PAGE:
As a religion without a supreme head to direct its development, Buddhism is practised in various forms, which, although rarely in open conflict, can sometimes lead to confusion among Buddhists. In Malaysia, some ecumenical moves have been made to coordinate the activities of different types of Buddhists. One example is the formation of the Joint Wesak Celebrations Committee of the temples in Kuala Lumpur and Selangor, which coordinates the celebration of Wesak, a holiday commemorating the birth of the Buddha. An initiative has also begun to form a Malaysian Buddhist Council, representing the various sects of Buddhism in the country to extend the work of the development of Buddhism, especially in giving contemporary relevance to the practise of the religion, as well as to promote solidarity among Buddhists in general.
In 2013, a video of a group of Buddhist practitioner from Singapore conducting religious ceremonies in a surau had become viral on Facebook. Malaysian police have arrested a resort owner after he allowed 13 Buddhists to use a Muslim prayer room(surau) for their meditation at Kota Tinggi, Johor. The incident has been a frown upon Muslims in Malaysia. It has also become a hot topic in the social media. Following up at 28 August 2013, the controversial prayer room was demolished by the resort management within 21 days from the date of receipt of the notice after much protests by the residents of Kota Tinggi.   At the time, Syed Ahmad Salim, the resort owner explained that he had allowed the group of Buddhists to use the surau for a meditation session as he was unaware that it was an offence.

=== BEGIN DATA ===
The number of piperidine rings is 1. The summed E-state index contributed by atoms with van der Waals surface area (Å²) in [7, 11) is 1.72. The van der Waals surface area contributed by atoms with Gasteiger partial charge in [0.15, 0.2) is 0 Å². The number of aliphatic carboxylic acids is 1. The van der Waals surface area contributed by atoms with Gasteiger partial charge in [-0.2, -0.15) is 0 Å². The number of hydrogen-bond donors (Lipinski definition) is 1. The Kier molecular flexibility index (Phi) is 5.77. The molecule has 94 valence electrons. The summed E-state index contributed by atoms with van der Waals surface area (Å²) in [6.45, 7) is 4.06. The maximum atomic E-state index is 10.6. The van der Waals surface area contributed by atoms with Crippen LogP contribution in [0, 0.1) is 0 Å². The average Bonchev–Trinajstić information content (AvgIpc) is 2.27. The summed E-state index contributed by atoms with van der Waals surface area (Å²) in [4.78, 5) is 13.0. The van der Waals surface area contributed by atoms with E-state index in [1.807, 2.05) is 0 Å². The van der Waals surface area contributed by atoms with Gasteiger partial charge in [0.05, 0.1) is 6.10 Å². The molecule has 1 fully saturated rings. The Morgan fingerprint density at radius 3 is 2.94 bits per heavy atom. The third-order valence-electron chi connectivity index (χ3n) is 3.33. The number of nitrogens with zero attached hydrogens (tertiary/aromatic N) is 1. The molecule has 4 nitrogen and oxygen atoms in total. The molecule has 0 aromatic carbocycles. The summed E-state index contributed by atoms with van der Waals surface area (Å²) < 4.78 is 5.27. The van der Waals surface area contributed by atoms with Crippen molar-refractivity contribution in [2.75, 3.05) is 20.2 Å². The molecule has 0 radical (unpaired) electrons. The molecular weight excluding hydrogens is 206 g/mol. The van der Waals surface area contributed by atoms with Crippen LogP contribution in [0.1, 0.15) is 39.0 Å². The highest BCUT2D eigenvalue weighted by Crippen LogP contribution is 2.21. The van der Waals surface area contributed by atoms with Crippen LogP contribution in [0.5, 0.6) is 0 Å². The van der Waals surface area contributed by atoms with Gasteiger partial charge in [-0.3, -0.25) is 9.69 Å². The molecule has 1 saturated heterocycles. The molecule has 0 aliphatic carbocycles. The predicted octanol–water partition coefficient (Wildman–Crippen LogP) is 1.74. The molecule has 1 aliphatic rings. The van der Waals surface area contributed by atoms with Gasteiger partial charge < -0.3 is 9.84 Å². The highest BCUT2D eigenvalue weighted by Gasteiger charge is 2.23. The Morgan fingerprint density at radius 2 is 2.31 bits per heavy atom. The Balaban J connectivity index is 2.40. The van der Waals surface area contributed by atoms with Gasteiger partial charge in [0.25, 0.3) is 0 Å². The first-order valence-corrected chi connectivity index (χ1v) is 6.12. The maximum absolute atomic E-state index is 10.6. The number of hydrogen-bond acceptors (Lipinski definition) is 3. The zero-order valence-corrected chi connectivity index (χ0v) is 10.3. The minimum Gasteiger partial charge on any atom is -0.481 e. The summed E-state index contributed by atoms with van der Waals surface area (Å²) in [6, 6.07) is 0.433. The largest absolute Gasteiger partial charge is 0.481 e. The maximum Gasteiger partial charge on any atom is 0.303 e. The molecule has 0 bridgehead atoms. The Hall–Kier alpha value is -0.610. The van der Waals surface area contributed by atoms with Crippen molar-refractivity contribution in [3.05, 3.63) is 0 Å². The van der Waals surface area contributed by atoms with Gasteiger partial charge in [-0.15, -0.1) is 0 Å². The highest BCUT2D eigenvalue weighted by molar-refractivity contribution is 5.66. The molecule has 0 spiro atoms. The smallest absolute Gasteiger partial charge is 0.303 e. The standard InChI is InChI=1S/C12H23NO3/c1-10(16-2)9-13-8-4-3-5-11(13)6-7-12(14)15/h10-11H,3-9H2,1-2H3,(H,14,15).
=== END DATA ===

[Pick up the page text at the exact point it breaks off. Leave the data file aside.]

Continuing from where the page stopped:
Regional distribution of Buddhism
Malaysian states by per 2010 Census,
|% of Population|
|Negeri Sembilan||216,325||21.2 %|
|Pulau Pinang||556,293||35.6 %|
|W.P. Kuala Lumpur||597,770||35.7 %|
|W.P. Labuan||7,795||9.0 %|
|W.P. Putrajaya||273||0.4 %|
According to the 2010 Census of Malaysia, there were 5,620,483 Buddhist living there (19.8% of the population  83.6% of all the Malaysian Chinese were Buddhist.
- Bujang Valley, an ancient Hindu-Buddhist civilisation centred on Kedah.
- Malaysian Vajrayana
- Malaysia Hindus
- Jainism in Southeast Asia
- Hinduism in Southeast Asia
- "The World Factbook: Malaysia". CIA World Factbook. Retrieved 2007-11-22..
- "https://www.youtube.com/watch?v=waSBtJ1_mdk". The Star Online. August 14, 2013. Retrieved August 14, 2013.
- "Surau in Kota Tinggi resort demolished". The Star Online. August 28, 2013. Retrieved August 28, 2013.
- "Surau kontroversi diroboh(Malay)". Kosmo!. August 28, 2013. Retrieved August 28, 2013.
- "One year after surau controversy, normalcy returns to Johor resort". Kosmo!. 23 October 2014. Retrieved 23 October 2014.
- Population Distribution and Basic Demographic Characteristics 2010 Department of Statistics, Government of Malaysia (2011), Page 83-101
- Young Buddhist Association Of Malaysia
- Soka Gakkai Malaysia
- Subang Jaya Buddhist Association Youth Section
- [Inebnetwork - Buddhism in a Muslim State: Theravada Practices and Religious Life in Kelantan Inebnetwork - Buddhism in a Muslim State: Theravada Practices and Religious Life in Kelantan]